Limerick’s Once-Hapless Hurlers Get Used to Something New: Winning

CORK, Ireland — For decades, the story of Limerick hurling was a tale of failure so filled with off-field drama and on-field defeat that it verged on farce.

And it was a farce played out on the country’s grandest, most public stage. An Irish sport born some 2,000 years ago, hurling looks like a hybrid of lacrosse and baseball, with players whacking the ball, and each other, on a field big enough to land an airplane. For millions of avid fans, winning and losing records are measured in time spans that can seem geologic, and after Limerick’s golden age, way back in the 1930s, it acquired a history of futility neatly captured in the title of a 2009 book, “Unlimited Heartbreak: The Inside Story of Limerick Hurling.”

Most notoriously, the team was up by 5 points with minutes left in the 1994 All-Ireland Championship final against Offaly County. The conclusion looked so foregone that Limerick fans left their seats and headed toward the field, anticipating pandemonium. Offaly scored 7 points in a frenzy. Game over.

Limerick won a single All-Ireland title in 1973, after a decades-long drought, and then didn’t win again for more than 40 years.

“Even when the team was good, it contrived to lose in ways that were spectacular, almost ludicrous,” said Arthur James O’Dea, the author of “Limerick: A Biography in Nine Lives.” “They went to the finals five times after that win in ’73 and lost every time.”

Then, in 2018, Limerick began its improbable transition from also-ran to dynasty. The team won its first All-Ireland in 45 years, a squeaker against Galway. After losing the following year in the semis, Limerick went on a roll, winning the championship in 2020, 2021 and 2022. If Limerick prevails again this year, it will become only the third team in history, along with Cork and Kilkenny, to win four titles in a row.

“That’s way, way down the line,” Limerick goalie Nickie Quaid said this month about the prospect of a four-peat. “We’re only looking at the first round in two weeks’ time.”

The turnaround has been especially sweet for Quaid and his family. A Quaid has played on the county team in every decade since the ’50s, starting with twin brothers, Jack and Jim. Jack had a son, Tommy, who played goalie in the ’70s, ’80s and ’90s. Jim’s son, Joe, took over the position and played in the ’80s, ’90s and ’00s.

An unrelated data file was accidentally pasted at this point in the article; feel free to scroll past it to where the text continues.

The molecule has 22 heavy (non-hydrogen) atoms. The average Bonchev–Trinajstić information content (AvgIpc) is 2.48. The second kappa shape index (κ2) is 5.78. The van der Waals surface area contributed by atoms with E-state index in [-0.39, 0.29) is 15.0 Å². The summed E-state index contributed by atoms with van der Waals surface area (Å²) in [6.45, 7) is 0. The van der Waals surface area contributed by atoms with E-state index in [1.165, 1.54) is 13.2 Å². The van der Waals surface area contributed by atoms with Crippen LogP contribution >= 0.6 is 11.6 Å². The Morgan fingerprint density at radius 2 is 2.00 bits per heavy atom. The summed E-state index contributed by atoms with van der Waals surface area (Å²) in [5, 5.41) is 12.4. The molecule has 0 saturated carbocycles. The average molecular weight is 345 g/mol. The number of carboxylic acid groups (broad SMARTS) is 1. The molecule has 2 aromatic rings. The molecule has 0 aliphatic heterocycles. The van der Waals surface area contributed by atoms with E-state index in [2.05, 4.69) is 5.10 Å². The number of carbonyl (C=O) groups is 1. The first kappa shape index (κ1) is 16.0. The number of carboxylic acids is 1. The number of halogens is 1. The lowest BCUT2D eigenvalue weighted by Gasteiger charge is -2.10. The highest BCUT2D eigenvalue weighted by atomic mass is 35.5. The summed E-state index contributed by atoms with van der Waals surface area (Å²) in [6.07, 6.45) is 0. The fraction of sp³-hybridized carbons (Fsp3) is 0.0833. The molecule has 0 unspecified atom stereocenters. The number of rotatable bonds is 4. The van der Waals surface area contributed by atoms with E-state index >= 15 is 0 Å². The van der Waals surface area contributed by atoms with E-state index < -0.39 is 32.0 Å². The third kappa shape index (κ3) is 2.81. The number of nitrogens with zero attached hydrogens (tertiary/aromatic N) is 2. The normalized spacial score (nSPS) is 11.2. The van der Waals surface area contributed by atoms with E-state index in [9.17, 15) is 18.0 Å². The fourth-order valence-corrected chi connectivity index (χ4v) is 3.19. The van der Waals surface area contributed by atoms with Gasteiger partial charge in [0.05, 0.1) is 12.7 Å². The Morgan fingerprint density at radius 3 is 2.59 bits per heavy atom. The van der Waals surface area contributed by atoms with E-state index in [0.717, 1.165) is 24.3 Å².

And in 2011, Tommy’s son, Nickie, became the third Quaid to serve as the team’s goalkeeper — and the first to win the cup.

On a recent Sunday, Quaid stood at midfield at Pairc Ui Chaoimh, Cork’s hurling stadium, leaning against his bat, known as a hurley, and cooling off after just over 70 minutes of play. Limerick had just defeated Kilkenny in the final of the National Hurling League — a kind of warm-up to the All-Ireland tournament — and the Cranberries’ “Zombie” blared from loudspeakers as fans, dressed in the team’s green and white, cheered and beckoned for selfies and autographs.

The scene had all the familiar trappings of any postgame celebration, but something about hurling seems ready-made for mythology, as though fans aren’t watching a contest so much as a parable. Maybe it’s the age of the sport or the scale of the field, which is about three times the size of a soccer pitch. Maybe it’s the spectacle of men batting the sliotar, as the ball is called, at over 90 miles an hour and scoring points from as far away as 100 yards.

They do all this with a wooden stick that looks stolen from field hockey, then tricked out with a flat, rounded end that players use to bounce the sliotar as they run. The ball can be passed by a swing of the hurley, a slap of the hand or a kick, though whatever you want to do in this game, it’s best to do it quickly. There are 15 players on each side and while they can’t use their hurleys as weapons, they can come pretty close.

Beyond its proportions and physicality, hurling is set apart by what it pays: nothing, even at the highest levels. And you need to hail from the county to play for it, making hurling — along with Gaelic football — one of the last bastions of pure amateur sport. Like everyone else on the field, Quaid has a full-time job, in his case as a primary schoolteacher.

“It’s a big hurling parish,” Quaid said. “Nice if you win something, because you can bring the cup to school and see the joy in their face.”

Quaid has played a singular role in Limerick’s exit from its tragicomic era and one moment in particular stands out. It’s a play widely regarded as a turning point in the team’s fortunes and surely the greatest save of Quaid’s career.

It happened during that 2018 semifinal. The team was trailing against Cork, then mounted a comeback in the waning minutes, scoring 6 unanswered points. (Quick primer: You get one point for sending the sliotar over the uprights above the goal and three points for putting the sliotar in the net.)